• Incorporation of the viewpoints of the poor in policy discussions – instead of treating the “little people” as freaks, instruments, nobodies and fools as in the Stratton-Oakmont boardroom discussion about using “midgets” for staff entertainment.

• Recognition of “education” like that offered by Jordan Belfort for what it is – a means of tranquilizing and domesticating the marginalized and otherwise excluded.

• Reformation of legal structures that facilitate the quick capital accumulation responsible for huge gaps between the rich and the poor. Reformations suggested both by Scorsese and Pope Francis include not only tighter regulation of stock exchanges and financial markets, but elimination of instruments such as Swiss bank accounts, and laws that coddle white collar mega-criminals while placing victimless petty “criminals” of color (such as those caught possessing crack cocaine) in maximum security facilities.

These are just a few of the directions Francis calls the world to follow.

“The Wolf of Wall Street” supports his call by illustrating its need in a picture worth much more than a million words.

More Happiness in the Barrios than in the Suburbs

Moon-lightening

Here is a thoughtful comment on my posting of February 6th, “Why Bother with the Historical Jesus?” It’s authored by a friend of mine, Jim Cashman (photo above), who studied with me for three years at St. Columban’s Major Seminary in Milton, Massachusetts when I was there from 1961-1967. Jim was an exchange student from Ireland, where he was ordained in 1964. Like most of us from that era, he left the priesthood after the Great Awakening which followed the Second Vatican Council (1962-’65). Jim writes:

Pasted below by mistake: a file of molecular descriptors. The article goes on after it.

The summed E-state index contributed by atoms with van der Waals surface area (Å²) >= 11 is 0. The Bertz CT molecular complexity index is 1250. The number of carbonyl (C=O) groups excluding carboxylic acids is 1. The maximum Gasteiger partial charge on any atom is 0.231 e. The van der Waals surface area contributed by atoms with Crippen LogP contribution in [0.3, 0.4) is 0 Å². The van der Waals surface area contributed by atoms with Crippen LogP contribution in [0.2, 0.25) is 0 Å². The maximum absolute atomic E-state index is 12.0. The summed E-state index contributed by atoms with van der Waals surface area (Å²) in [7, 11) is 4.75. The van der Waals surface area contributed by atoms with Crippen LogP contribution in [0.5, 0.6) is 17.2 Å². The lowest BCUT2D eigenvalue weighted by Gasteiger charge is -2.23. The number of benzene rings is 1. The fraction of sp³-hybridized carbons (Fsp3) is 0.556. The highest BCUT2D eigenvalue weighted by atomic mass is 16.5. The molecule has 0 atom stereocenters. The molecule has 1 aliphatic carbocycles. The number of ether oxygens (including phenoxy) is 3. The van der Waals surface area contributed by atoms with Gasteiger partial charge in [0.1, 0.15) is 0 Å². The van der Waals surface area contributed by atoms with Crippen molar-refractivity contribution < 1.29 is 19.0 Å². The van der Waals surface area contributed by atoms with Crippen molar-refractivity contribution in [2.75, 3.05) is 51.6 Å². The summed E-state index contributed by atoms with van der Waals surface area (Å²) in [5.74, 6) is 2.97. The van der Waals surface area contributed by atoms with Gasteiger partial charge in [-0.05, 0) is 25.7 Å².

In my view if all we have is subjective and “bias” and hence doubtful history on Jesus, then the more digging one does, especially based on modern science, the better it is for us getting to the reality on Jesus. The Jesus uncovered by science is vastly superior to the faith or propaganda-based version. I have always been dubious about taking anything on faith. It leads to too many wars! What we seek is the truth not support for our environmental brainwashing.